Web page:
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Author Topic: Newbie, Jr Members, Members suffering from merit-phobia: Explanations and Advice  (Read 1009 times)
Sir Cross
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March 12, 2018, 11:57:16 PM
Last edit: March 13, 2018, 12:20:45 AM by Sir Cross
 #21

I find this to be a little ethnocentric. I see that you're just trying to help others be able to post constructively, but this is at a disadvantage for those who grew up with a different native language. Ethnocentrism is where there is a belief that one ethic group or culture is superior to another. This is usually implied and done impassingly, as like every other racial comment. This treatment toward Eastern posters is an example of ethnocentrism.

I'm really glad you pointed out the "East vs. West" issue. This is usually dismissed because the users in this forum have their freedom of speech or to their own opinion. I won't deny it, there are in fact many shitposters coming from the East and (shamingly) from my own country. For someone who's born with a different native language other than english, it's going to be hard for them to construct sentences in the correct grammar. If they were to excel and post constructively, it's true that they may do better within their local boards which may lack sMerit sources. You see, this gives them minimal opportunity to contribute and participate in the forum if they were confined to their local boards.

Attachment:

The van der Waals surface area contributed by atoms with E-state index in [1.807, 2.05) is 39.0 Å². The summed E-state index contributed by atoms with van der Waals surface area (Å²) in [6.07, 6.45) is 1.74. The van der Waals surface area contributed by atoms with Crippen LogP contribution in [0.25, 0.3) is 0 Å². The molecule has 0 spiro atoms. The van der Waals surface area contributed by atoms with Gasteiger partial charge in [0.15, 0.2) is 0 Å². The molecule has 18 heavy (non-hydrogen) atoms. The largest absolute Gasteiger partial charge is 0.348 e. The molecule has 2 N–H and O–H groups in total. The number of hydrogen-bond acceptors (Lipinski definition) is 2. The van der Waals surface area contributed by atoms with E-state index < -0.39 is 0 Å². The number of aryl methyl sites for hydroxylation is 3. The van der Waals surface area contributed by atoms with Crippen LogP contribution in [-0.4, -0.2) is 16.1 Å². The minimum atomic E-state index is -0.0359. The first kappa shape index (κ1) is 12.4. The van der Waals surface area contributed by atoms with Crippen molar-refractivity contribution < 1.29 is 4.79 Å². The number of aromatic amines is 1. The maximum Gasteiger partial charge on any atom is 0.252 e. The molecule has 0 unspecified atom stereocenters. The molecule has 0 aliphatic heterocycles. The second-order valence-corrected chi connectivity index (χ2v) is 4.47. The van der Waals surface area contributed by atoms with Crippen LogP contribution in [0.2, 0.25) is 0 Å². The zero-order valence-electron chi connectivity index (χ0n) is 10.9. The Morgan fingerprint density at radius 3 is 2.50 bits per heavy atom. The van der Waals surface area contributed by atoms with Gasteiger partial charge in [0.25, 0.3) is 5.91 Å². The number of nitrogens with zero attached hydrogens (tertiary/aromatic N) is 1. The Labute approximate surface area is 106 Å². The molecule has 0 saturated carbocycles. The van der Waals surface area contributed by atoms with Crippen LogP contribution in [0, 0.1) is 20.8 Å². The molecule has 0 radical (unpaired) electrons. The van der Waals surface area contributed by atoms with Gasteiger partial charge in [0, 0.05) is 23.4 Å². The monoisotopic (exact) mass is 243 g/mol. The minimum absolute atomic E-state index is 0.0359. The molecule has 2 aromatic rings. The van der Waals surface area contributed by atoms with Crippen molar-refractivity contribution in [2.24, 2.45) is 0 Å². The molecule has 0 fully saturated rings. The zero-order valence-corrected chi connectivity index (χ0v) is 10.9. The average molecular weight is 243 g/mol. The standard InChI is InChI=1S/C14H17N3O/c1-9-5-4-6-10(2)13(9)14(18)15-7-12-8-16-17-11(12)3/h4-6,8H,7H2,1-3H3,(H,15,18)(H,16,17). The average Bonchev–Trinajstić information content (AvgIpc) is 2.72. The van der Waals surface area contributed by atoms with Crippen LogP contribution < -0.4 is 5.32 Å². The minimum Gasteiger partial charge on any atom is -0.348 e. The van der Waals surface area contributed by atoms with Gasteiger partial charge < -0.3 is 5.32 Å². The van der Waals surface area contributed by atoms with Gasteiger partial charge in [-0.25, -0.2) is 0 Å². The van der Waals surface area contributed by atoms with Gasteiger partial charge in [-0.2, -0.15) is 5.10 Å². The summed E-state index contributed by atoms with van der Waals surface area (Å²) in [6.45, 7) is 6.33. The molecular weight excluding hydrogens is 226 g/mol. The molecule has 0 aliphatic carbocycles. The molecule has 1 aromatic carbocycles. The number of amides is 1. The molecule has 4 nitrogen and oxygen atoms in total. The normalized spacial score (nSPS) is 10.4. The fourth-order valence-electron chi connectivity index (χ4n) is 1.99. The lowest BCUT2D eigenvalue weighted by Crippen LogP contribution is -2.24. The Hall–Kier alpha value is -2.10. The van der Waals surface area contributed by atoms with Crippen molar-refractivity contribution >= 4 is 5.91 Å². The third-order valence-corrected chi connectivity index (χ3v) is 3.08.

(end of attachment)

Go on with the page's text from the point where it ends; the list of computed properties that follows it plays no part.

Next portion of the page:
Obviously, the "sir, dear" remark is a cultural barrier. This is being said by the Eastern because of their value of respect, and they do this out of habit because they got so used to it. A habit to one is offensive to another. So who should adjust here?